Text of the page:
The Sherman Act
October 19, 2009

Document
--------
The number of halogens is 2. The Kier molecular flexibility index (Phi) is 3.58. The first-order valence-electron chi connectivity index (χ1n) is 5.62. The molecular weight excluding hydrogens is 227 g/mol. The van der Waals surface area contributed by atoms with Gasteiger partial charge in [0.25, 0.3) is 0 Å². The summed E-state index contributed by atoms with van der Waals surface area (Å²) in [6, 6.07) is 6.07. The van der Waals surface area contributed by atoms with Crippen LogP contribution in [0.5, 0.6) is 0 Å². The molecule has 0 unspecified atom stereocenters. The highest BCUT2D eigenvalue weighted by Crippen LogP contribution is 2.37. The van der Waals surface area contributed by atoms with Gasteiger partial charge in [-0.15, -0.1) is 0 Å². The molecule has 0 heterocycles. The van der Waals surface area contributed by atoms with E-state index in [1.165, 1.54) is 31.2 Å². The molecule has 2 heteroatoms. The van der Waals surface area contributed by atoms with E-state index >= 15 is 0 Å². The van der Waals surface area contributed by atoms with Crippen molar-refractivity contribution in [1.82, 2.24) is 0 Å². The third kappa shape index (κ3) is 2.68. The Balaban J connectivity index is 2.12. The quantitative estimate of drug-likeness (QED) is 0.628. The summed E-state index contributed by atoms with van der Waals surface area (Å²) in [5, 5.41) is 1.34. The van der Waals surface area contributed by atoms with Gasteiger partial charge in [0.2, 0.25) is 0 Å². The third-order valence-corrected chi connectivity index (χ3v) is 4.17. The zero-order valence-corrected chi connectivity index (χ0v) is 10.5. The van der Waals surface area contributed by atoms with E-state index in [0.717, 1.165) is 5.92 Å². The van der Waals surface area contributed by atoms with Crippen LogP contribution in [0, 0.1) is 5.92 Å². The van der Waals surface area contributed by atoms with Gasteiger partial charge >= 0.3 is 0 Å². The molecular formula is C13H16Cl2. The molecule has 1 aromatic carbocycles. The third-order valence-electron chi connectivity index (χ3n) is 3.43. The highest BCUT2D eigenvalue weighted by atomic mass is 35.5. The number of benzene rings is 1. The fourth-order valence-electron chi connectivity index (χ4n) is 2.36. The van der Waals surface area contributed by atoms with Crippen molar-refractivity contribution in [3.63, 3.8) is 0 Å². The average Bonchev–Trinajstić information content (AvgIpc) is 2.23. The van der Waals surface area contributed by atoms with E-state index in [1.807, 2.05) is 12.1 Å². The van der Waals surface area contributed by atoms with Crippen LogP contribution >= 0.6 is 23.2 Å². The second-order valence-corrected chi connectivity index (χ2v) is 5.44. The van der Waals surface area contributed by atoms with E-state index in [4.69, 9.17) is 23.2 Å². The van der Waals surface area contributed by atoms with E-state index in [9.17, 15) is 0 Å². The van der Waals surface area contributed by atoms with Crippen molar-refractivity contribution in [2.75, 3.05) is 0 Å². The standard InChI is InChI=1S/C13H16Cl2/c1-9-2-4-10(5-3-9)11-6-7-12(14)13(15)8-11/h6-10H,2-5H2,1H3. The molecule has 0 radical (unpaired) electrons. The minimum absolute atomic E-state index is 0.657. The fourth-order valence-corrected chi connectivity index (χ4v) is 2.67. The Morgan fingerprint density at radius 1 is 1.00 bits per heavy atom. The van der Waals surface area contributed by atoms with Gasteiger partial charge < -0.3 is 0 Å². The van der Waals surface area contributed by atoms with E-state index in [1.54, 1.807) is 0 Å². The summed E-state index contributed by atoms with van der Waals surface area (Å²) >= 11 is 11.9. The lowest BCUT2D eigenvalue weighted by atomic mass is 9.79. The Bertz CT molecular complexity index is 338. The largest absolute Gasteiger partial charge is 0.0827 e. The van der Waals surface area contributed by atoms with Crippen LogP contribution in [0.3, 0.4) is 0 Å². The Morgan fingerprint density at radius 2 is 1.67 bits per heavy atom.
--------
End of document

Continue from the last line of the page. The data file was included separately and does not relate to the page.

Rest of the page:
Good morning. A positive week for the market last week, even with a down Friday due to a couple of rocky earnings reports. The SPY closed at 108.89, up 1.5% for the week, bringing the total rally in the SPY from the March low to 62.3%. Friday there was positive earnings from Google, but not so positive from IBM, GE, and Bank of America. In fact, BAC still seems to be writing off some loans in the consumer sector and will continue to have some problems in that area for a while. The question is, how much of even a positive earnings announcement is already anticipated in the price? For example, IBM had net profit growth of 14% on revenue declines of 6.9% as they continued to concentrate on cutting costs. In fact their gross profit margin increased to 45.1%, resulting from a combination of cost cutting and greater relative growth in their high margin Services and Software segments. On this news the stock fell $6.34 (or 5%) on Friday, sort of begging the question of why? It might have something to do with the fact that the stock had already rallied 84% from its 11/21/08 $69.50 low, and 22% from the $99.50 level on 7/9/09. Sometimes the good (or bad) news is already in the price.